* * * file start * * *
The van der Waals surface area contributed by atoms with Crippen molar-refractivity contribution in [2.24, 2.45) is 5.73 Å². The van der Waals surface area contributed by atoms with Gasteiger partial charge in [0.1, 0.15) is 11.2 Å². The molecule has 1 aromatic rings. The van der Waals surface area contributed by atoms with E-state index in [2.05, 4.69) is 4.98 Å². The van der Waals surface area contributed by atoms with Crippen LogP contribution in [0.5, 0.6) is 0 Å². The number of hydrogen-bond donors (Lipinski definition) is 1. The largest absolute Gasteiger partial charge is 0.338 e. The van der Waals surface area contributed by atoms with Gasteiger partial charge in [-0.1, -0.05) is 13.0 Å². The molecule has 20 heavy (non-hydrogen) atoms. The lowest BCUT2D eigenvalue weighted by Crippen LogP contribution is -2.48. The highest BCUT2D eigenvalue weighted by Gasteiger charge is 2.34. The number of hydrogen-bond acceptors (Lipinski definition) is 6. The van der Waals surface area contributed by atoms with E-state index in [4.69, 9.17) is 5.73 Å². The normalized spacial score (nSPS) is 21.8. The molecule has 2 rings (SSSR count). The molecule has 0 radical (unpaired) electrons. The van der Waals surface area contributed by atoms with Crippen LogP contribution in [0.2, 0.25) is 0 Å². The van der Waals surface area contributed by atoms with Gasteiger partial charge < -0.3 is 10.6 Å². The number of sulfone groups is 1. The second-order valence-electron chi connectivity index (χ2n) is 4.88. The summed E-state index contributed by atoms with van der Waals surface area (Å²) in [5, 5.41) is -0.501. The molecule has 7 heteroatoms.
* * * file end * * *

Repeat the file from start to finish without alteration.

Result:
The van der Waals surface area contributed by atoms with Crippen molar-refractivity contribution in [2.24, 2.45) is 5.73 Å². The van der Waals surface area contributed by atoms with Gasteiger partial charge in [0.1, 0.15) is 11.2 Å². The molecule has 1 aromatic rings. The van der Waals surface area contributed by atoms with E-state index in [2.05, 4.69) is 4.98 Å². The van der Waals surface area contributed by atoms with Crippen LogP contribution in [0.5, 0.6) is 0 Å². The number of hydrogen-bond donors (Lipinski definition) is 1. The largest absolute Gasteiger partial charge is 0.338 e. The van der Waals surface area contributed by atoms with Gasteiger partial charge in [-0.1, -0.05) is 13.0 Å². The molecule has 20 heavy (non-hydrogen) atoms. The lowest BCUT2D eigenvalue weighted by Crippen LogP contribution is -2.48. The highest BCUT2D eigenvalue weighted by Gasteiger charge is 2.34. The number of hydrogen-bond acceptors (Lipinski definition) is 6. The van der Waals surface area contributed by atoms with E-state index in [4.69, 9.17) is 5.73 Å². The normalized spacial score (nSPS) is 21.8. The molecule has 2 rings (SSSR count). The molecule has 0 radical (unpaired) electrons. The van der Waals surface area contributed by atoms with Crippen LogP contribution in [0.2, 0.25) is 0 Å². The van der Waals surface area contributed by atoms with Gasteiger partial charge < -0.3 is 10.6 Å². The number of sulfone groups is 1. The second-order valence-electron chi connectivity index (χ2n) is 4.88. The summed E-state index contributed by atoms with van der Waals surface area (Å²) in [5, 5.41) is -0.501. The molecule has 7 heteroatoms.